Set water on to boil for the pasta. Blanch the fiddleheads in another pot of boiling water for about 30 seconds and rinse with cold water. Set aside. Meanwhile, melt the butter in a wide skillet over medium and saute the shallot and garlic for 4-5 minutes, adding a pinch of red pepper flakes near the end. Bump the heat up a little and add the fiddleheads and shrimp; saute about 2 minutes per side. Add the wine and lemon juice to deglaze. Reduce heat, stir in the zest and simmer for a few minutes, seasoning to taste. Drain the pasta and add to the skillet, tossing well. Dish out and dust with Parm-Reg.

Thursday, April 18, 2013

Lentil Tacos

Not only did we come home from our vacation feeling like fatted calves, but we also came home broke. I typically lean on legumes for my go-to broke-food, so I grabbed at my brown lentil stash for dinner. Some whole-wheat tortillas and an avocado laying innocuously around the pantry led my thoughts to Mexican flavors. I'd never made lentil tacos before; other household half was dubious when I announced my intentions, but these turned out to be outstanding. I wouldn't belittle the spiced lentils by calling them a "meat substitute", because I would gladly make these tacos again with or without meat in the house.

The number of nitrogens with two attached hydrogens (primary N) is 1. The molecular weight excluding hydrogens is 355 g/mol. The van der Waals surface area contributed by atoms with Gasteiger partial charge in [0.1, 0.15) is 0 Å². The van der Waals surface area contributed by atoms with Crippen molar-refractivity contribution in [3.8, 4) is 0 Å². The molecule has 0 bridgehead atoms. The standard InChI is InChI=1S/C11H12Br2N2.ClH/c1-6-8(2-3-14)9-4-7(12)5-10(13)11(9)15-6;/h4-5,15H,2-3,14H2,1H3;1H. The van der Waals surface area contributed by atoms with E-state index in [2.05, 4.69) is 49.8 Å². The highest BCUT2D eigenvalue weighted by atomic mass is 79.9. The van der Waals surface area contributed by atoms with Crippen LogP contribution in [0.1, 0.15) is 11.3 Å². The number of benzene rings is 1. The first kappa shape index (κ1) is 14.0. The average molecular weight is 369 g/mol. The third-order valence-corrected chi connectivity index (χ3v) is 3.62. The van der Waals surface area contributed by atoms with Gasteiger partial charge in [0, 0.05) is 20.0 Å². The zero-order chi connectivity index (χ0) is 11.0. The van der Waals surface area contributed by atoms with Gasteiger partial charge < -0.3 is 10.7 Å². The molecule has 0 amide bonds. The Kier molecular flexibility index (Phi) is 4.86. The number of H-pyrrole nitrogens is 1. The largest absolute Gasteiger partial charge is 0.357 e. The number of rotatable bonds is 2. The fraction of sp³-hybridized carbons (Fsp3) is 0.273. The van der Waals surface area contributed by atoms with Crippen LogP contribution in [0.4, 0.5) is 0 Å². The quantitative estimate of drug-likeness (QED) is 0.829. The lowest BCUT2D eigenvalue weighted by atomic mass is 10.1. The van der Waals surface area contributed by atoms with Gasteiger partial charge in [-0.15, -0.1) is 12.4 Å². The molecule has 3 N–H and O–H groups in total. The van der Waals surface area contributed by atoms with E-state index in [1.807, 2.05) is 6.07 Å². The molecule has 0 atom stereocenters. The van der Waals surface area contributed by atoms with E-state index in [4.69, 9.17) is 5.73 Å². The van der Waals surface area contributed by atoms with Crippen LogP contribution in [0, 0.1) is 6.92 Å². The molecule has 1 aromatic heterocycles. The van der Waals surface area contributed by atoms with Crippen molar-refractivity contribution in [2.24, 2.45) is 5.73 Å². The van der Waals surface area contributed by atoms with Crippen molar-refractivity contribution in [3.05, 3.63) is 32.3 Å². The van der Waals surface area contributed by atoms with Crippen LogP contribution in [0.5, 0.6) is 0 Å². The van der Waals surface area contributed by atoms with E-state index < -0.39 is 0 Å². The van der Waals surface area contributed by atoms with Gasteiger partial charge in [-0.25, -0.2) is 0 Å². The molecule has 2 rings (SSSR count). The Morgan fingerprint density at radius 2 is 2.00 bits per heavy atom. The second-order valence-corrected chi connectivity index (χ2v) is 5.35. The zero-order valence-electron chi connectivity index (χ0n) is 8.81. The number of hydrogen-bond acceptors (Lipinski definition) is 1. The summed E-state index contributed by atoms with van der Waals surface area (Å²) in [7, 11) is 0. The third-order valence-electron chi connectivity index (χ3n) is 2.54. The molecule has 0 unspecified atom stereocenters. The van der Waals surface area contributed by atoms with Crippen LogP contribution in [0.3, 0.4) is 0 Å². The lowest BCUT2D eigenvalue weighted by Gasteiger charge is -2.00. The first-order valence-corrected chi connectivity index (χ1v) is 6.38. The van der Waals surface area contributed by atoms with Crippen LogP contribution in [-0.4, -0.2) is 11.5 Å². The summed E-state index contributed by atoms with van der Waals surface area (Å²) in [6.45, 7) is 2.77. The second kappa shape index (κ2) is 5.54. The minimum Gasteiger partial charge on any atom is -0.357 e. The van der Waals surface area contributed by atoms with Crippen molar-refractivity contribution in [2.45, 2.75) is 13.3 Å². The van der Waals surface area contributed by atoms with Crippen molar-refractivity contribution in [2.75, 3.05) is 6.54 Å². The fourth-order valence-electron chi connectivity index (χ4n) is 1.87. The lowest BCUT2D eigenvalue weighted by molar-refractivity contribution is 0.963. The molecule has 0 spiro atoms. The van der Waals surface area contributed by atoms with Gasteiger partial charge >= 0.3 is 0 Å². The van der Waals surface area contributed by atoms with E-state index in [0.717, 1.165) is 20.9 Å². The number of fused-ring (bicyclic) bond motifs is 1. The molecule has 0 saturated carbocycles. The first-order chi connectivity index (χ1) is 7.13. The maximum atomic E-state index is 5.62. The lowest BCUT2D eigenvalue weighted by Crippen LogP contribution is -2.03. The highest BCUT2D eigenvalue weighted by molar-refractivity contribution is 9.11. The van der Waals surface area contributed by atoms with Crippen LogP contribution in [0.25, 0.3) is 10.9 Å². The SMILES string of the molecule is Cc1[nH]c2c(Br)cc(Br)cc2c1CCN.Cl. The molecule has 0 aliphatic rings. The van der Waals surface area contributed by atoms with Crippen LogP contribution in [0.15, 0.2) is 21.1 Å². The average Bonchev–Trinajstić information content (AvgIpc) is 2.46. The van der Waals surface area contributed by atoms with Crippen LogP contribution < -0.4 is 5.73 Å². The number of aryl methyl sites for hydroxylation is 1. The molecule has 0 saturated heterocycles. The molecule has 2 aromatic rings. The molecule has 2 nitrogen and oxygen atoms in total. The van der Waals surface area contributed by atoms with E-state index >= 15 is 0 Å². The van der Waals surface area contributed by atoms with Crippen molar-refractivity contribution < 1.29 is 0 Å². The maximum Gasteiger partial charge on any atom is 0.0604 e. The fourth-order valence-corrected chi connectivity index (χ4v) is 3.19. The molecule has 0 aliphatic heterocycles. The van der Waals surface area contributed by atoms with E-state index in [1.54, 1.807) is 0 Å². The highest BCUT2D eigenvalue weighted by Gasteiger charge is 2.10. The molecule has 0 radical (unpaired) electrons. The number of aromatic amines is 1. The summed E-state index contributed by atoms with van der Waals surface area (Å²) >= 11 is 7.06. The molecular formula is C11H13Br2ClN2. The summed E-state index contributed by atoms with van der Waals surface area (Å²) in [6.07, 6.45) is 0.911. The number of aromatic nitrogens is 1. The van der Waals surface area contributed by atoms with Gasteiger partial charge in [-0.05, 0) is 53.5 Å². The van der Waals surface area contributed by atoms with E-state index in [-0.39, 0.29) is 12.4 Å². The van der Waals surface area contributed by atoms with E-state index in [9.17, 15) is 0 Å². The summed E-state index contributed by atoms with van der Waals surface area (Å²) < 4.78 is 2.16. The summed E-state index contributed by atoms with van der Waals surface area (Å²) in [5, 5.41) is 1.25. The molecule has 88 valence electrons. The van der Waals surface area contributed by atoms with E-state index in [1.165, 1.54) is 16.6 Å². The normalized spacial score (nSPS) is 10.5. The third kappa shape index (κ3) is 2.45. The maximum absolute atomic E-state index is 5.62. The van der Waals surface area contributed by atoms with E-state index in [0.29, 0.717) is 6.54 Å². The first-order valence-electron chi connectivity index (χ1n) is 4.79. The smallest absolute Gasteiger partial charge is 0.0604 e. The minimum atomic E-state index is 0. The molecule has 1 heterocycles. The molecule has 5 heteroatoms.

1 cup of lentils makes a lot of filling as I found out, so you'll easily have lunch for the next day or two. Man, are lentils the greatest, or what?

Lentil Tacos
Makes about 6-8 servings

*1 cup brown lentils
*3 cups water
*2 bay leaves
*Cooking oil
*3 cloves garlic, minced
*1 onion, finely chopped
*1 teaspoon dried oregano
*2 teaspoons chili powder
*1 teaspoon ground cumin
*1/2 teaspoon paprika
*1/4 teaspoon cayenne
*1/4 teaspoon ground coriander